Oregon health officials confirm the state’s second case of pediatric monkeypox

PORTLAND, Ore. (KTVZ) – A second pediatric case of monkeypox virus (hMPXV) has been identified in the state, Oregon health officials confirmed Wednesday.

Local public health officials have investigated the case and confirm that the case is not associated with a school, child care or other public setting.

“Cases of monkeypox in children have occurred across the country during the national outbreak, and unfortunately Oregon is no exception,” said Dean Sidelinger, MD, health officer and state epidemiologist at OHA. “As we said earlier, this virus can affect anyone.”

Monkeypox is spread primarily through close skin-to-skin contact. Most often during the current outbreak, this has been through intimate or sexual contact. Infection has also occurred during close skin-to-skin contact with the lesions of an individual with monkeypox through a caregiver, such as a parent caring for a child or an adult caring for another person.

Much less commonly, monkeypox can be spread through contact with towels, clothing, or other items that have been in contact with monkeypox lesions. Large respiratory droplets or oral fluids that can result from prolonged face-to-face contact can also transmit the virus, but this is uncommon.

To protect patient privacy, OHA does not disclose the child’s gender, age, country of residence, or how the child is believed to have contracted the disease. A pediatric case is defined as a person with the virus in the age range of 0-17 years.

The new pediatric case is among a total of 204 suspected and confirmed cases of monkeypox in Oregon as of Wednesday, with illness onset ranging from June 7 to Sept. 13. The cases are in nine counties: 141 in Multnomah; 24 in Washington; 22 in Lane; six each in Clackamas and Marion; two in Colombia; and one each in Coos, Hood River and Union.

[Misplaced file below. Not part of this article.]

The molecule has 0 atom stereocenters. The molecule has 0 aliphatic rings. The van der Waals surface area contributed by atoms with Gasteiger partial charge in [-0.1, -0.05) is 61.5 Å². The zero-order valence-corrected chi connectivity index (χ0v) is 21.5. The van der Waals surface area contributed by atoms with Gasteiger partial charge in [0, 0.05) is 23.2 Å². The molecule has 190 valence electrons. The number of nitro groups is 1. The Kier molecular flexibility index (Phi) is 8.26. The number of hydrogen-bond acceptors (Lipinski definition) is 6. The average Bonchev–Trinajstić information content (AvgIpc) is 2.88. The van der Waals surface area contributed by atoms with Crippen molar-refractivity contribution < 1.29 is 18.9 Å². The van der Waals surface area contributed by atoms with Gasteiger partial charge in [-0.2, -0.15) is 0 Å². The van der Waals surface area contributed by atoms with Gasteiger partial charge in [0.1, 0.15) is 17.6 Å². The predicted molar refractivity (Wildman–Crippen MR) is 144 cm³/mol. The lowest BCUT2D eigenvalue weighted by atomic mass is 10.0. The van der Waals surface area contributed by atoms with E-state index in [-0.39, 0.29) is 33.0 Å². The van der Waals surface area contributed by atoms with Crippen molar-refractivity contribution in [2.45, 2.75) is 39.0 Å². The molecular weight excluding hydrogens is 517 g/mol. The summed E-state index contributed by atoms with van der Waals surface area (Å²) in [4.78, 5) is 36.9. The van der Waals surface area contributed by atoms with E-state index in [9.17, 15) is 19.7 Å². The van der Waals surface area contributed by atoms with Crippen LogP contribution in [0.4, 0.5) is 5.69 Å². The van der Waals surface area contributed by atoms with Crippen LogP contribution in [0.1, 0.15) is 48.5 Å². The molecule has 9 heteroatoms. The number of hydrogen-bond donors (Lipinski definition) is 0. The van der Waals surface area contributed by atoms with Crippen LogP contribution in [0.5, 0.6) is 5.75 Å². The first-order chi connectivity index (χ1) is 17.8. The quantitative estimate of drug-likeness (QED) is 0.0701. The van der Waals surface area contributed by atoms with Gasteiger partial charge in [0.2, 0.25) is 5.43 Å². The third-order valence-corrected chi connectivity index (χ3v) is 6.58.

About 9.5% of cases identified as Mexican and 8.9% of cases identified as other Hispanic or Latino a/x/e. The number of cases in South and Central America is too low to calculate a percentage.

The Oregon child was tested for monkeypox on September 14 and the test results were reported to public health on September 19. The local public health authority, with support from OHA, is conducting a case investigation and contact tracing to determine if there have been other exposures. During these investigations, public health provides guidance on how to avoid spreading the virus to others and offers vaccines to close contacts.

Sidelinger emphasized that the risk of monkeypox spreading in school settings is low because the most common way of person-to-person transmission is direct contact with a rash, scabs or body fluids of a person with the virus. It is not easily spread unless there is prolonged skin-to-skin contact with an infected person.

OHA continues to encourage monkeypox vaccination for anyone who expects to have or has had recent, direct skin-to-skin contact with at least one other person and who knows other people in their social circles or communities who have had monkeypox.

Oregon has distributed or is in the process of distributing more than 8,870 vials — about 44,350 doses — of the Jynneos vaccine and 340 courses of the investigational antiviral drug known as flow – or TPOXX – from June 20. According to OHA’s ALERT Immunization Information System database, 8,800 doses of Jynneos have been administered to date. More than that have been administered, but those 8,800 doses are what have been administered to ALERT so far.

OHA continues to work with its local partners to redistribute any leftover doses they may have to ensure a continuous, steady flow of vaccines to the communities where they are needed most.

On September 20, Oregon received its next federal allocation of 1,220 vials, giving the state a total of 1,428 vials, or up to 7,140 doses, to continue meeting initial and second dose recommendations.

People who suspect they have monkeypox should contact their health care provider to let them know before going to be screened. The provider may recommend testing for monkeypox.

Those who do not have a health care provider can call 2-1-1 or their local public health authority for help finding a clinic or health care provider.

For more information about monkeypox and Oregon’s response to the outbreak, visit OHA’s monkeypox (hMPXV) website.

Leave a Comment

Your email address will not be published.